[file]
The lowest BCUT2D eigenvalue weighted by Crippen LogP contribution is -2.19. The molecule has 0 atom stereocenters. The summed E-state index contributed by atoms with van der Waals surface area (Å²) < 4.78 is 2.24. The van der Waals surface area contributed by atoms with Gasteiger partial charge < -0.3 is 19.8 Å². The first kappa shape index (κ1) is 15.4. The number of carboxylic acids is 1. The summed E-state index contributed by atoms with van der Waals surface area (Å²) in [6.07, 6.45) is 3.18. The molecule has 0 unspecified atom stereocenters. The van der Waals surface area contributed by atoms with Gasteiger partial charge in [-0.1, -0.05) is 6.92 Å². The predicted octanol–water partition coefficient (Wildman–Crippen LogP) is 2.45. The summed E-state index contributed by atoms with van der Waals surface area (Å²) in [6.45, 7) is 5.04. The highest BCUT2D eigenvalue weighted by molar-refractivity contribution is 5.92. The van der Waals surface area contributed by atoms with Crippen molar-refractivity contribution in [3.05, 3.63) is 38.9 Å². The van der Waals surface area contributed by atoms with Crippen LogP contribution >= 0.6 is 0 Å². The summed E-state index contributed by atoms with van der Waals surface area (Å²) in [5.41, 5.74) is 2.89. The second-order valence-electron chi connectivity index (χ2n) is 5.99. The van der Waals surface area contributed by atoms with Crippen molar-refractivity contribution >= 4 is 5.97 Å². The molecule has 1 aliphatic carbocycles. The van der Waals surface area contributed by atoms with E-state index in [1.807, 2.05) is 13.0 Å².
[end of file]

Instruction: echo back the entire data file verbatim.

The lowest BCUT2D eigenvalue weighted by Crippen LogP contribution is -2.19. The molecule has 0 atom stereocenters. The summed E-state index contributed by atoms with van der Waals surface area (Å²) < 4.78 is 2.24. The van der Waals surface area contributed by atoms with Gasteiger partial charge < -0.3 is 19.8 Å². The first kappa shape index (κ1) is 15.4. The number of carboxylic acids is 1. The summed E-state index contributed by atoms with van der Waals surface area (Å²) in [6.07, 6.45) is 3.18. The molecule has 0 unspecified atom stereocenters. The van der Waals surface area contributed by atoms with Gasteiger partial charge in [-0.1, -0.05) is 6.92 Å². The predicted octanol–water partition coefficient (Wildman–Crippen LogP) is 2.45. The summed E-state index contributed by atoms with van der Waals surface area (Å²) in [6.45, 7) is 5.04. The highest BCUT2D eigenvalue weighted by molar-refractivity contribution is 5.92. The van der Waals surface area contributed by atoms with Crippen molar-refractivity contribution in [3.05, 3.63) is 38.9 Å². The van der Waals surface area contributed by atoms with Crippen LogP contribution >= 0.6 is 0 Å². The summed E-state index contributed by atoms with van der Waals surface area (Å²) in [5.41, 5.74) is 2.89. The second-order valence-electron chi connectivity index (χ2n) is 5.99. The van der Waals surface area contributed by atoms with Crippen molar-refractivity contribution >= 4 is 5.97 Å². The molecule has 1 aliphatic carbocycles. The van der Waals surface area contributed by atoms with E-state index in [1.807, 2.05) is 13.0 Å².